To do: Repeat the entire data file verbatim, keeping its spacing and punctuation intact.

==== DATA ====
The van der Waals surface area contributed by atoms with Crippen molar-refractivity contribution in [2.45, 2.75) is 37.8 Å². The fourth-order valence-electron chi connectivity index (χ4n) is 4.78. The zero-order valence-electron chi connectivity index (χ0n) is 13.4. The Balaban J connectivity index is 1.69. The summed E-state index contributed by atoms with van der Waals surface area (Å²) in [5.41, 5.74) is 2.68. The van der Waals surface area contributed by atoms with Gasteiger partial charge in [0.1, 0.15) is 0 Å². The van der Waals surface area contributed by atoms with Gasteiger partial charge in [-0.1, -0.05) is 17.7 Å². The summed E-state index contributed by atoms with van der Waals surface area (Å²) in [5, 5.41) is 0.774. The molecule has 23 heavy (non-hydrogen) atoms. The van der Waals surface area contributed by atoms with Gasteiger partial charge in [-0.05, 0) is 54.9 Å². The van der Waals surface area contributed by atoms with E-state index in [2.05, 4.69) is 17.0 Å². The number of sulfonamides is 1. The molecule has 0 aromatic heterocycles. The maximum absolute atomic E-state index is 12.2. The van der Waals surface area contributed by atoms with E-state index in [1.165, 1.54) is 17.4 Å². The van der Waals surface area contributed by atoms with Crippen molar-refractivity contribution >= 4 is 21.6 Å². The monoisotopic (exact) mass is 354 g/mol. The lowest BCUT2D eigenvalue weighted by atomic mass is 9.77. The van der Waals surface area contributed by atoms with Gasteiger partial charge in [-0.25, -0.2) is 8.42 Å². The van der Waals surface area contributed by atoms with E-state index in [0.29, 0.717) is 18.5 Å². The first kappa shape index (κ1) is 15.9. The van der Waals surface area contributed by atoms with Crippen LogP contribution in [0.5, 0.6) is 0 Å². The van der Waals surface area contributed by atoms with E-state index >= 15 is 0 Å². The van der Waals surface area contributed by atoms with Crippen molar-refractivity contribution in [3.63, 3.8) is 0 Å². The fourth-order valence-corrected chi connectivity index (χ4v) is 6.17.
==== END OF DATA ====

The van der Waals surface area contributed by atoms with Crippen molar-refractivity contribution in [2.45, 2.75) is 37.8 Å². The fourth-order valence-electron chi connectivity index (χ4n) is 4.78. The zero-order valence-electron chi connectivity index (χ0n) is 13.4. The Balaban J connectivity index is 1.69. The summed E-state index contributed by atoms with van der Waals surface area (Å²) in [5.41, 5.74) is 2.68. The van der Waals surface area contributed by atoms with Gasteiger partial charge in [0.1, 0.15) is 0 Å². The van der Waals surface area contributed by atoms with Gasteiger partial charge in [-0.1, -0.05) is 17.7 Å². The summed E-state index contributed by atoms with van der Waals surface area (Å²) in [5, 5.41) is 0.774. The molecule has 23 heavy (non-hydrogen) atoms. The van der Waals surface area contributed by atoms with Gasteiger partial charge in [-0.05, 0) is 54.9 Å². The van der Waals surface area contributed by atoms with E-state index in [2.05, 4.69) is 17.0 Å². The number of sulfonamides is 1. The molecule has 0 aromatic heterocycles. The maximum absolute atomic E-state index is 12.2. The van der Waals surface area contributed by atoms with E-state index in [1.165, 1.54) is 17.4 Å². The van der Waals surface area contributed by atoms with Crippen molar-refractivity contribution >= 4 is 21.6 Å². The monoisotopic (exact) mass is 354 g/mol. The lowest BCUT2D eigenvalue weighted by atomic mass is 9.77. The van der Waals surface area contributed by atoms with Gasteiger partial charge in [-0.25, -0.2) is 8.42 Å². The van der Waals surface area contributed by atoms with E-state index in [0.29, 0.717) is 18.5 Å². The first kappa shape index (κ1) is 15.9. The van der Waals surface area contributed by atoms with Crippen LogP contribution in [0.5, 0.6) is 0 Å². The van der Waals surface area contributed by atoms with E-state index >= 15 is 0 Å². The van der Waals surface area contributed by atoms with Crippen molar-refractivity contribution in [3.63, 3.8) is 0 Å². The fourth-order valence-corrected chi connectivity index (χ4v) is 6.17.